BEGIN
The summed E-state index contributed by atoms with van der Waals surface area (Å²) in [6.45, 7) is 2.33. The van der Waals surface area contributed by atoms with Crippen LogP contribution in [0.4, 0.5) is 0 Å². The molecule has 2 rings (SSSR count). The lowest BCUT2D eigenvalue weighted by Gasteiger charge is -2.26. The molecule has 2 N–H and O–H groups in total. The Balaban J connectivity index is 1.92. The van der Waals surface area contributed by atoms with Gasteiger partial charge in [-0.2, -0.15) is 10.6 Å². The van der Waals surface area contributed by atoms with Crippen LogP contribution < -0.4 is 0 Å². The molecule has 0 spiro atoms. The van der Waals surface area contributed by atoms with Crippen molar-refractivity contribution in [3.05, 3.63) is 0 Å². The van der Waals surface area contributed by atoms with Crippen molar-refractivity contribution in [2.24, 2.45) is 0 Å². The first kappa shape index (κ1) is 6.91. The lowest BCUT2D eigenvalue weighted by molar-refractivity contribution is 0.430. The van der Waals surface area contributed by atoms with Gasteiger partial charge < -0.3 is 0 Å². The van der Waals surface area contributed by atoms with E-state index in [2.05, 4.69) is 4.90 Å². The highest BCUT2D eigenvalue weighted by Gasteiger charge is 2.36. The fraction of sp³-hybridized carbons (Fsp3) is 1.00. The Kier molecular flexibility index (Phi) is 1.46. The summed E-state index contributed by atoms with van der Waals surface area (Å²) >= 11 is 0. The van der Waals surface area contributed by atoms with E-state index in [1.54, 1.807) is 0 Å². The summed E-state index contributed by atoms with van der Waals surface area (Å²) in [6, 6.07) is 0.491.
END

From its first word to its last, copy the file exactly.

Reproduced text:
The summed E-state index contributed by atoms with van der Waals surface area (Å²) in [6.45, 7) is 2.33. The van der Waals surface area contributed by atoms with Crippen LogP contribution in [0.4, 0.5) is 0 Å². The molecule has 2 rings (SSSR count). The lowest BCUT2D eigenvalue weighted by Gasteiger charge is -2.26. The molecule has 2 N–H and O–H groups in total. The Balaban J connectivity index is 1.92. The van der Waals surface area contributed by atoms with Gasteiger partial charge in [-0.2, -0.15) is 10.6 Å². The van der Waals surface area contributed by atoms with Crippen LogP contribution < -0.4 is 0 Å². The molecule has 0 spiro atoms. The van der Waals surface area contributed by atoms with Crippen molar-refractivity contribution in [3.05, 3.63) is 0 Å². The van der Waals surface area contributed by atoms with Crippen molar-refractivity contribution in [2.24, 2.45) is 0 Å². The first kappa shape index (κ1) is 6.91. The lowest BCUT2D eigenvalue weighted by molar-refractivity contribution is 0.430. The van der Waals surface area contributed by atoms with Gasteiger partial charge < -0.3 is 0 Å². The van der Waals surface area contributed by atoms with E-state index in [2.05, 4.69) is 4.90 Å². The highest BCUT2D eigenvalue weighted by Gasteiger charge is 2.36. The fraction of sp³-hybridized carbons (Fsp3) is 1.00. The Kier molecular flexibility index (Phi) is 1.46. The summed E-state index contributed by atoms with van der Waals surface area (Å²) >= 11 is 0. The van der Waals surface area contributed by atoms with E-state index in [1.54, 1.807) is 0 Å². The summed E-state index contributed by atoms with van der Waals surface area (Å²) in [6, 6.07) is 0.491.